In much the same way that the Showa-era played on fears and interests of people during the time period of production, Heisei-era Godzilla films made some attempts at making statements on popular topics for their time period. One good example would be Godzilla vs. Biollante, which made explicit warnings against research involving genetic engineering. Godzilla vs. King Ghidorah touched on US-Japanese relations stemming from World War II and introduced a time-travel plot. Other themes in the movies included commenting on research into hazardous material and making environmental statements.
In 1998, TriStar Pictures produced a remake set in New York City, directed by Roland Emmerich and starring Matthew Broderick; the film's name was simply Godzilla. Despite negative to mixed reviews from film critics and negative reception from the fans of the original Godzilla, the film was a financial success, taking in nearly $380 million worldwide, and spawned an animated television series called Godzilla: The Series, which drew much better reception all-around. However, no sequel was made. Toho classifies the monster in this movie as Zilla, and it was featured briefly in their film Godzilla: Final Wars. Makers of this film stated in cinematic magazine interviews that the American incarnation of the monster did not merit having "God" in his name. Previous to the "Zilla" announcement, the creature was widely referred to by traditional Godzilla fans as Fraudzilla, for obvious reasons, or GINO for Godzilla In Name Only.
The Millennium series of Godzilla films are the third and currently last of the film series. There are six of these films, making them slightly under a fourth the total of the series.
The Millennium series attempted to bring Godzilla back to his roots by eliminating a few of the things that the Heisei-era films had done. The most notable of these changes are, with one exception, the lack of any real continuity in the movies. Godzilla is, however, still a hazard in the Millennium series, and is always a destructive force.
It has been confirmed by Variety that Legendary Pictures had acquired the rights to the character and that a new Godzilla movie is being planned for release in 2012. In addition to Legendary, producers on the new film will be Dan Lin, Roy Lee and Brian Rogers, Yoshimitsu Banno, Kenji Okuhira and Doug Davison will be the executive producers. Very little is known about the project so far. At the 2010 San Diego Comic Con reps from Legendary Pictures were on hand to pass out t-shirts depicting a new Godzilla design.
In television and printed media.Edit
In Japan, Godzilla was a frequent guest star on the tokusatsu series Zone Fighter. In it, Godzilla occasionally fought alongside the protagonist against other monsters, including Gigan and King Ghidorah, two monsters who had previously appeared in Godzilla films.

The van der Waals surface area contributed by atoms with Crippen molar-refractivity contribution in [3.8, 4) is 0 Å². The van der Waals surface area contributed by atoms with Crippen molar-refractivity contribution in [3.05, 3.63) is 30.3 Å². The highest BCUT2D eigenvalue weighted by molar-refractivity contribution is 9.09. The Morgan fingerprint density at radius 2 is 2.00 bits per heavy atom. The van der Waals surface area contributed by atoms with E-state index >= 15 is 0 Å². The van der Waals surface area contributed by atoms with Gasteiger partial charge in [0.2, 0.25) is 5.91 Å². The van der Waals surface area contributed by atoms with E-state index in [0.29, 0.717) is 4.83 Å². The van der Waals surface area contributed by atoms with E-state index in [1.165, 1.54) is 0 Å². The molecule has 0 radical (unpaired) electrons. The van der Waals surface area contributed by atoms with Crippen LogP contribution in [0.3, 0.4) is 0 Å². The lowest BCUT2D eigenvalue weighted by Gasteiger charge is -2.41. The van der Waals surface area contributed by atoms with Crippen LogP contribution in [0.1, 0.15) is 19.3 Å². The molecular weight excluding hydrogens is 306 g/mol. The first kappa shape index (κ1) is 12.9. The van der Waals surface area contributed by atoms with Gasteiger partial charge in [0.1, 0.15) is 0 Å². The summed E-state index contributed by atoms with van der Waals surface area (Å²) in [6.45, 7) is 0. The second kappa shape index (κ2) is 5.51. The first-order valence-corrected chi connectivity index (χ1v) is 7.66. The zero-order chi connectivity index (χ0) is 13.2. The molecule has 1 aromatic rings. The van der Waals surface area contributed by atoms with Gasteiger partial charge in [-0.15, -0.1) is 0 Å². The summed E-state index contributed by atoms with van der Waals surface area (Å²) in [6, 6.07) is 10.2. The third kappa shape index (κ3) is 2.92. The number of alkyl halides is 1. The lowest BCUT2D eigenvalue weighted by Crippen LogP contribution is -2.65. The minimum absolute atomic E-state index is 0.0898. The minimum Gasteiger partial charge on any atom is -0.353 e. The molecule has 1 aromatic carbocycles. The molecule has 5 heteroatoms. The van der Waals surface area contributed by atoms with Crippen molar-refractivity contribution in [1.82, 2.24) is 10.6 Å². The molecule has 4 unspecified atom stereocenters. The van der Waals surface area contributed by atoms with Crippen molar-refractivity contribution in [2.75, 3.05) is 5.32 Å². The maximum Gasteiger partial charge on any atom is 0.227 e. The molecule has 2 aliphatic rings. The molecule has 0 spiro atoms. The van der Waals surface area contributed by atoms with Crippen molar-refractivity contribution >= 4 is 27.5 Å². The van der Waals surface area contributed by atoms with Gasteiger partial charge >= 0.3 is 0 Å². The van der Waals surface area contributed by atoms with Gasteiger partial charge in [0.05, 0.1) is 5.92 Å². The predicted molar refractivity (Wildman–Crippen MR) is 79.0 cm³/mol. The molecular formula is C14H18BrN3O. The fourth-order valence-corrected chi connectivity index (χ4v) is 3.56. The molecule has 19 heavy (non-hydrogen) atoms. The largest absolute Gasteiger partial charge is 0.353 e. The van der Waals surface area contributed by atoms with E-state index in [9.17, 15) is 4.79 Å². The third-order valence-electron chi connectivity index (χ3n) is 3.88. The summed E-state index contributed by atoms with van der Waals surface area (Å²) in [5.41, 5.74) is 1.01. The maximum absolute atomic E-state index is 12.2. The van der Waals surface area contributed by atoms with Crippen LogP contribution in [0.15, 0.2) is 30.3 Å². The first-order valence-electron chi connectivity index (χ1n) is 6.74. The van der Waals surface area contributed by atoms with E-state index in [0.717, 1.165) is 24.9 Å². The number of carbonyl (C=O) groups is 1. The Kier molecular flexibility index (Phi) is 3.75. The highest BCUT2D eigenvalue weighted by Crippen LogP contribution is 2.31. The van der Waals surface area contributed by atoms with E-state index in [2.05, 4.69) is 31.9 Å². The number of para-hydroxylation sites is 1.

Godzilla made his American series debut in the 1978 Hanna-Barbera Saturday morning show Godzilla. In this series, Godzilla had a nephew, Godzooky. In addition to his trademark atomic breath, which simply changed to fire in the cartoon, he was given the power to shoot laser beams out of his eyes. Godzilla could be summoned by his human friends, sea-explorers on the ship USS Calico, with a signaling device or by the cry of Godzooky. The series ran until 1981.
A second series, based on the American Godzilla, aired on Fox Kids. The series featured the surviving baby Godzilla from the end of the live action film, which now had grown to full size. Godzilla traveled around the world with a team called HEAT, including scientist Nick Tatopoulos, battling monsters. Godzilla had the abilities and physical forms of his parent, but the creators of the show gave him more powers and an attitude more resembling the original Japanese Godzilla.
In Japan, Godzilla (along with a plethora of other Kaiju) appeared in a animated toy show called Godzilla Island that ran from 1997-1998.
Godzilla has been featured in comic books, most often in American productions (from Marvel Comics in the late-1970s, and from Dark Horse Comics in the 1980s and 1990s). Japanese Godzilla manga comics are also available.
The Marvel series told original stories and attempted to fit into the official Toho continuity, while avoiding direct references to it. It integrated Godzilla into the Marvel Universe. It was published from 1977 to 1979, fitting between the Showa Period movies and the Heisei Era. This series described the adventures and confrontations of Godzilla in the United States.
Between 1996 and 1998 Random House published four books by Marc Cerasini featuring Godzilla and other kaiju of the Toho franchise: Godzilla Returns, Godzilla 2000 (unrelated to the film of the same name), Godzilla at World's End, and Godzilla vs. the Robot Monsters. The release of a fifth book, Godzilla and the Lost Continent was planned but was canceled when Random House's license for Godzilla expired.
On September 23, 2004 Godzilla on My Mind: Fifty Years of the King of Monsters by William M. Tsutsui was released by Palgrave Macmillan. The book was released to mark the fiftieth anniversary of Godzilla and looks into some of the ways Godzilla has become a simple part of everyday life for fans.